Conventional mortgages can be used to finance the purchase of a home or to refinance a current mortgage under more favorable terms. They can be issued with a fixed or variable interest rate and vary in term length—typically in 15- or 30-year terms.
Conventional mortgage loans differ from other mortgage loan options because they are not offered or backed by a government agency and are instead provided by private lenders, like banks and mortgage companies. The terms and guidelines of a conventional mortgage loan are set by two of the Sponsoring Government Enterprises (GSE)—the Federal National Mortgage Association (Fannie Mae), or the Federal Home Loan Mortgage Corporation (Freddie Mac).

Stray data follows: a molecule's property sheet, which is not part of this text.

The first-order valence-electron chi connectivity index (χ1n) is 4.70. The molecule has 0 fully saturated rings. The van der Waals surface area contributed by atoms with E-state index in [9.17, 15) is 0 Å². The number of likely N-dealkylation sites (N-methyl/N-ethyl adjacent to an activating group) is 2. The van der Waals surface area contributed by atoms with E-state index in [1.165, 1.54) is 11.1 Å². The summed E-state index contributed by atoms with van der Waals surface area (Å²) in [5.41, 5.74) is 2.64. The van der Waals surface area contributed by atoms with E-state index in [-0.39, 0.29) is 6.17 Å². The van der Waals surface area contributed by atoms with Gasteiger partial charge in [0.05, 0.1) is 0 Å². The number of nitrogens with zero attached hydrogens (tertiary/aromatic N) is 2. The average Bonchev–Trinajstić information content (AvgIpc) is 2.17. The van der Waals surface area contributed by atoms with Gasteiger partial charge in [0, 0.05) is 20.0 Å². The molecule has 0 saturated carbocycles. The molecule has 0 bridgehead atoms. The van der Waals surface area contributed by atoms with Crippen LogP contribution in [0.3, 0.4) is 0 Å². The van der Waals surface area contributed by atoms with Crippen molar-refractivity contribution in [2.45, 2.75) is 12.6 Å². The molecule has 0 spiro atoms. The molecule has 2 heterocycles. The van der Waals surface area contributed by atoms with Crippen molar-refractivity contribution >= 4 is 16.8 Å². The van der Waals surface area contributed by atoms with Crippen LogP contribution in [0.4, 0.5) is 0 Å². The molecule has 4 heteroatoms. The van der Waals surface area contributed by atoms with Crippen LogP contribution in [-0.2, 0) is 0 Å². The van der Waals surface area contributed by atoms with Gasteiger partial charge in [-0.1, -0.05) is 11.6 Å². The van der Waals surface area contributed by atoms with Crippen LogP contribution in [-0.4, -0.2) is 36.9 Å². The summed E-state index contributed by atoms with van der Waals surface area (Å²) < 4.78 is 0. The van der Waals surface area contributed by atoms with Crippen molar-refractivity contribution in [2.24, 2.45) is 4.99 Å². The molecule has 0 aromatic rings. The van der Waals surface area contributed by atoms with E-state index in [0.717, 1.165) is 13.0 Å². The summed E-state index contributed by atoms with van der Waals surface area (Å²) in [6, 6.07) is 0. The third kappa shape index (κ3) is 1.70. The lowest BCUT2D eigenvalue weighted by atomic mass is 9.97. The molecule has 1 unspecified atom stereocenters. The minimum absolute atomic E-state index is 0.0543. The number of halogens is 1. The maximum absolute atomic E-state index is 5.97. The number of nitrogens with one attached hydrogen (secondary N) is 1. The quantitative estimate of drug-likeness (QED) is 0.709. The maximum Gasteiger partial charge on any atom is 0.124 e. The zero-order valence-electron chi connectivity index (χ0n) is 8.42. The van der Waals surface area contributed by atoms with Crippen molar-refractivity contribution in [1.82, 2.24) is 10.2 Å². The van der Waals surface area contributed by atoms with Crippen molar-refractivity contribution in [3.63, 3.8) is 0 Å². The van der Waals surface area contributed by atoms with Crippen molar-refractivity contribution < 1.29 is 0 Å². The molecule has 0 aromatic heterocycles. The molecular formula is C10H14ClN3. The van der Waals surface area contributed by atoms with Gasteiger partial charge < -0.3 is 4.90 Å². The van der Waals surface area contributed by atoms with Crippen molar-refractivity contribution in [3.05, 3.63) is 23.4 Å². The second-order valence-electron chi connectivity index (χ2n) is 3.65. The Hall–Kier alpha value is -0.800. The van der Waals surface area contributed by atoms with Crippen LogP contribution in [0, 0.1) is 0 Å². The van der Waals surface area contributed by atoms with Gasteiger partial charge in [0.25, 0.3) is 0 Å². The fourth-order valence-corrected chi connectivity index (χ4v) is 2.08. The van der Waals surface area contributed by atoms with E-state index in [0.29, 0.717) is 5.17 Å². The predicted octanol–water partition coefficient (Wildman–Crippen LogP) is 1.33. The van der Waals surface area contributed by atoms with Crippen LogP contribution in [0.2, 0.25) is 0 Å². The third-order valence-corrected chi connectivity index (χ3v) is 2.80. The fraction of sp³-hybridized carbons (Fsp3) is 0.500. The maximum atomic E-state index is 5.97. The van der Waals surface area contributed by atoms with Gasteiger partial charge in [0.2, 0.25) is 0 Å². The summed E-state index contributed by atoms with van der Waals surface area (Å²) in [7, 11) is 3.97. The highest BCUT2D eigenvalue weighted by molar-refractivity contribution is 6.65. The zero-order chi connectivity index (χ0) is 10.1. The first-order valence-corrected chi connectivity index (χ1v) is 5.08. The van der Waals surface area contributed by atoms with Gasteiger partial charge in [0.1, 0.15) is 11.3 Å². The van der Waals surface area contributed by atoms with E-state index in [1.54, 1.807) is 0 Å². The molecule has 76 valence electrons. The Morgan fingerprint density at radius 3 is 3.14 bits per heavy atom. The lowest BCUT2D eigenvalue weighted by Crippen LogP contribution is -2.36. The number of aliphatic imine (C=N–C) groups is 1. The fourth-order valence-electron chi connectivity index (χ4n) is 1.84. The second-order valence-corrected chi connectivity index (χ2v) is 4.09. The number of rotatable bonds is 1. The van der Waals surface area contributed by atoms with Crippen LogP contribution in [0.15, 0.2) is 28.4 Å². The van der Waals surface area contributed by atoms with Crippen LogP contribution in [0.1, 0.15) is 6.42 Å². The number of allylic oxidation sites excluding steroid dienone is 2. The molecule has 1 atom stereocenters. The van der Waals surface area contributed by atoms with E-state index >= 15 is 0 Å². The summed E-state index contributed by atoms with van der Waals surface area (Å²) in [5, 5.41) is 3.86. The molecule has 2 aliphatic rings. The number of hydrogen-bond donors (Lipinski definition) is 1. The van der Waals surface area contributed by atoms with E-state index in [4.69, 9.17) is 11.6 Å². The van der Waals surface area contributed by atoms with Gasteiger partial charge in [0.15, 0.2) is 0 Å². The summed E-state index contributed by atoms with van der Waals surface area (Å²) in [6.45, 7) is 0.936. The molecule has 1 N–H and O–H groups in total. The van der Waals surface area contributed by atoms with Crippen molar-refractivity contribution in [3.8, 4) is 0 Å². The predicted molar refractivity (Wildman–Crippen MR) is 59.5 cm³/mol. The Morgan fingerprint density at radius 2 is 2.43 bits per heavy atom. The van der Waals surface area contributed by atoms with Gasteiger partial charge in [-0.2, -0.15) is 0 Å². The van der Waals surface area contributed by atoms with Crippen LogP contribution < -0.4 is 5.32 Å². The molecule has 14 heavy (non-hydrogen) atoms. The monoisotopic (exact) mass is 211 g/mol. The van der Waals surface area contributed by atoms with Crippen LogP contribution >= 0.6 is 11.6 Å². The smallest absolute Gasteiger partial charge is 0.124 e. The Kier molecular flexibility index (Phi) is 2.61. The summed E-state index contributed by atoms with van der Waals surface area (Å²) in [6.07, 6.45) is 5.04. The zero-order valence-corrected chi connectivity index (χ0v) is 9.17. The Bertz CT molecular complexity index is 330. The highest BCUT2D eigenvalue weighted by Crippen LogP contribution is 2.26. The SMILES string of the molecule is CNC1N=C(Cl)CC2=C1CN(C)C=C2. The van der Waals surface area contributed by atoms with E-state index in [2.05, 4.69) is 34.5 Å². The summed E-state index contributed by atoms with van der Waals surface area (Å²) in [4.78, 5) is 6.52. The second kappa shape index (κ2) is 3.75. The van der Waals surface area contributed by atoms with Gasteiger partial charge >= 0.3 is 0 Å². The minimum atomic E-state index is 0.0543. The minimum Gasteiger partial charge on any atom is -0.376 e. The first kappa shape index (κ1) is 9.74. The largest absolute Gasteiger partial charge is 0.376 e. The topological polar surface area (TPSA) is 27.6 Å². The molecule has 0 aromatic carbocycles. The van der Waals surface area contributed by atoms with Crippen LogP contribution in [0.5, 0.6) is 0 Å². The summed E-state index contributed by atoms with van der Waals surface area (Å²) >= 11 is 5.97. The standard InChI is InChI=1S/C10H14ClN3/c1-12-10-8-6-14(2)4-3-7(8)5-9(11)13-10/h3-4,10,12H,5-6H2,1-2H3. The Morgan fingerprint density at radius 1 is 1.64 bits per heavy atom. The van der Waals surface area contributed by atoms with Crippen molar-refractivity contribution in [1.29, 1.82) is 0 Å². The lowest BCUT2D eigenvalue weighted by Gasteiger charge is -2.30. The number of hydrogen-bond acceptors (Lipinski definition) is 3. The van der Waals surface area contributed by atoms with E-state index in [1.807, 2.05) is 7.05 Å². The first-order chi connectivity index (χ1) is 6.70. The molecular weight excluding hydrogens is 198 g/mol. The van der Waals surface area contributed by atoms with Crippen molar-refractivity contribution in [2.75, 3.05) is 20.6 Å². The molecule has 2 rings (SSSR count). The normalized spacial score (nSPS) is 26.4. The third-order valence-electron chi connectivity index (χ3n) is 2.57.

In most instances, conventional loans require borrowers to submit a 20% down payment to qualify for the loan; however, both Fannie Mae and Freddie Mac have a conventional loan program which require a greatly reduced down payment—as low as 3%. If a borrower makes a 20% down payment, their PMI is waived, which can save homebuyers a significant amount of money over the life of their loan.